At the Eleventh Hour We Already Know We’re About To Be Screwed by a Bigger Media Monopoly

Coverage and activism on the FCC’s impending media ownership rules review are reaching a near fever pitch, many months late in the game. I find it both facinating and frustrating that issues like this one have to get down to the wire before arousing any real attention from the press and any kind of critical mass of activists. This rules review has been over eight months in the making and the FCC fired its first salvo back in October.

Regulatory decisions tend to be very anti-climactic. The decisions are made through the long process of proceedings, comments and lobbying, not in the actual vote. Rarely do regulatory decisions result in surprise by the time the vote comes around — the writing is almost always written in neon on the wall. If you’re lobbying the FCC right before it makes a vote, you’re too damn late.

To whit, this week the FCC’s Democratic commissioners begged their peers to delay the June 2 decision deadline so that there could be a public airing of the actual proposals that the Commission will vote on. Predictably, on Thursday they were rebuffed by Mikey Powell, who never intended to involve the public in this process, and sure as hell isn’t going to change his mind now.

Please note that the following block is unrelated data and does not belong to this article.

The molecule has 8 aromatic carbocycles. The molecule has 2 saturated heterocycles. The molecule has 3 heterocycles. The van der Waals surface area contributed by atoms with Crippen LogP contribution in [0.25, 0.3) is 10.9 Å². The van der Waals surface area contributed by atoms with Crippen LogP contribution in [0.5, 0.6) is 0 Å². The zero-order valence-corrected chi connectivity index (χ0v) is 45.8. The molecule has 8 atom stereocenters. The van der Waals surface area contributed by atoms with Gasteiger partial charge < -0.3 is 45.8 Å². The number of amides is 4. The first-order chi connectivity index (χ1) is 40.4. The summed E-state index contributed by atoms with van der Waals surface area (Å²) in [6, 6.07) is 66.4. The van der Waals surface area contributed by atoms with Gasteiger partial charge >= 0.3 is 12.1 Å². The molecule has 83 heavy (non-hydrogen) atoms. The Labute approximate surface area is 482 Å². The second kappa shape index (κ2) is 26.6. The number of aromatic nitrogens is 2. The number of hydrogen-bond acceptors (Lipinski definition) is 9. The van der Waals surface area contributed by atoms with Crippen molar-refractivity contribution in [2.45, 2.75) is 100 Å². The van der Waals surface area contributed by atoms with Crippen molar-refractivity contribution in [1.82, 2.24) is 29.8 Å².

Although I’m critically pessimistic about the ability of anyone to change the minds of the Republican FCC majority at this point of the game, I do not dismiss the value of bringing greater public attention to the issue, whether or not it affects the FCC in this vote. Many organizations, like the Center for Digital Democracy and the Media Acess Project, have been on this issue from the start, and it is good to see their efforts to arouse a sleeping public are starting to gain opened eyes.

As I commented two weeks ago, the FCC is only a pawn (or maybe a knight) in a larger game. Congress makes the laws that frame and dictate what the FCC can do. Only Congress can really fight back the media consolidation monster.

So, perhaps it is more promising that a bipartisan group of senators, including anti-consolidation stalwart Fritz Hollings and even Trent Lott, have sponsored a bill to keep the television station ownership cap pegged at the current limit of reaching 35% of US households. It is widely believed that FCC Cahair Powell and fellow FCC republican Kevin Martin have reached a bargain that would raise this limit.

Senate Commerce Committee Chair John McCain has said he will hold a hearing with the FCC Commissioners after they release their decision. So, at the very least, Powell and his buddies stand to weather a good brow-beating from unhappy senators, whatever their end decisions are.

If the intensifying lobbying efforts and public campaigns can be turned on legislators, then perhaps Congress can be moved to undo the media monopoly landslide they all but guaranteed seven years ago.

But I’m not nearly confident enough to take bets on that.






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